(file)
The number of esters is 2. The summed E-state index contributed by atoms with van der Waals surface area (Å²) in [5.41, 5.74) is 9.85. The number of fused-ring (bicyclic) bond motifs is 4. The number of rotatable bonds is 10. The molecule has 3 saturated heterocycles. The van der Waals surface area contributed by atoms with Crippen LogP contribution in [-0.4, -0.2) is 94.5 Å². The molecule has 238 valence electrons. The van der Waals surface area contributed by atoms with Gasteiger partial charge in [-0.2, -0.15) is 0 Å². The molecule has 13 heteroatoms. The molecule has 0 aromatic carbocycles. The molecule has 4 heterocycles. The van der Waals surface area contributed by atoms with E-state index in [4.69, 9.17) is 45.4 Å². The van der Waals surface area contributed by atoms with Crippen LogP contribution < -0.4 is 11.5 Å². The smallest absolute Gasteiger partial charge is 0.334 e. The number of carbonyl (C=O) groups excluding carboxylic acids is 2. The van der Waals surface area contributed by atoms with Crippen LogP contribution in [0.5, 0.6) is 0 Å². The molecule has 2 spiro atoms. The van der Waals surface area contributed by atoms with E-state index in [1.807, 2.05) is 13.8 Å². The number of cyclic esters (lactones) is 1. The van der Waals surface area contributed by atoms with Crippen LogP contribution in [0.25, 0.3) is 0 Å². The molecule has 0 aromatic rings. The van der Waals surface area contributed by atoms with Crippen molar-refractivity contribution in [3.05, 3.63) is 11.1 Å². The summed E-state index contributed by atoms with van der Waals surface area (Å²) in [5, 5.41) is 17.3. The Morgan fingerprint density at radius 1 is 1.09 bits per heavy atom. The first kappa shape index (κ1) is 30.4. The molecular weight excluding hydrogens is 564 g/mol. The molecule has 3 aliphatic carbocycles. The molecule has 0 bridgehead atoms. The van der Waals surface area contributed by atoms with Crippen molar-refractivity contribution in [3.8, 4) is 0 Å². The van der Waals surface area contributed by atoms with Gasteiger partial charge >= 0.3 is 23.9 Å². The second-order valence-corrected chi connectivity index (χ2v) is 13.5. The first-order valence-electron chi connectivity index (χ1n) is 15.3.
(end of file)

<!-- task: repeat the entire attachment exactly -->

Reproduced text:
The number of esters is 2. The summed E-state index contributed by atoms with van der Waals surface area (Å²) in [5.41, 5.74) is 9.85. The number of fused-ring (bicyclic) bond motifs is 4. The number of rotatable bonds is 10. The molecule has 3 saturated heterocycles. The van der Waals surface area contributed by atoms with Crippen LogP contribution in [-0.4, -0.2) is 94.5 Å². The molecule has 238 valence electrons. The van der Waals surface area contributed by atoms with Gasteiger partial charge in [-0.2, -0.15) is 0 Å². The molecule has 13 heteroatoms. The molecule has 0 aromatic carbocycles. The molecule has 4 heterocycles. The van der Waals surface area contributed by atoms with E-state index in [4.69, 9.17) is 45.4 Å². The van der Waals surface area contributed by atoms with Crippen LogP contribution < -0.4 is 11.5 Å². The smallest absolute Gasteiger partial charge is 0.334 e. The number of carbonyl (C=O) groups excluding carboxylic acids is 2. The van der Waals surface area contributed by atoms with Crippen LogP contribution in [0.5, 0.6) is 0 Å². The molecule has 2 spiro atoms. The van der Waals surface area contributed by atoms with E-state index in [1.807, 2.05) is 13.8 Å². The number of cyclic esters (lactones) is 1. The van der Waals surface area contributed by atoms with Crippen LogP contribution in [0.25, 0.3) is 0 Å². The molecule has 0 aromatic rings. The van der Waals surface area contributed by atoms with Crippen molar-refractivity contribution in [3.05, 3.63) is 11.1 Å². The summed E-state index contributed by atoms with van der Waals surface area (Å²) in [5, 5.41) is 17.3. The Morgan fingerprint density at radius 1 is 1.09 bits per heavy atom. The first kappa shape index (κ1) is 30.4. The molecular weight excluding hydrogens is 564 g/mol. The molecule has 3 aliphatic carbocycles. The molecule has 0 bridgehead atoms. The van der Waals surface area contributed by atoms with Crippen molar-refractivity contribution in [3.8, 4) is 0 Å². The van der Waals surface area contributed by atoms with Gasteiger partial charge >= 0.3 is 23.9 Å². The second-order valence-corrected chi connectivity index (χ2v) is 13.5. The first-order valence-electron chi connectivity index (χ1n) is 15.3.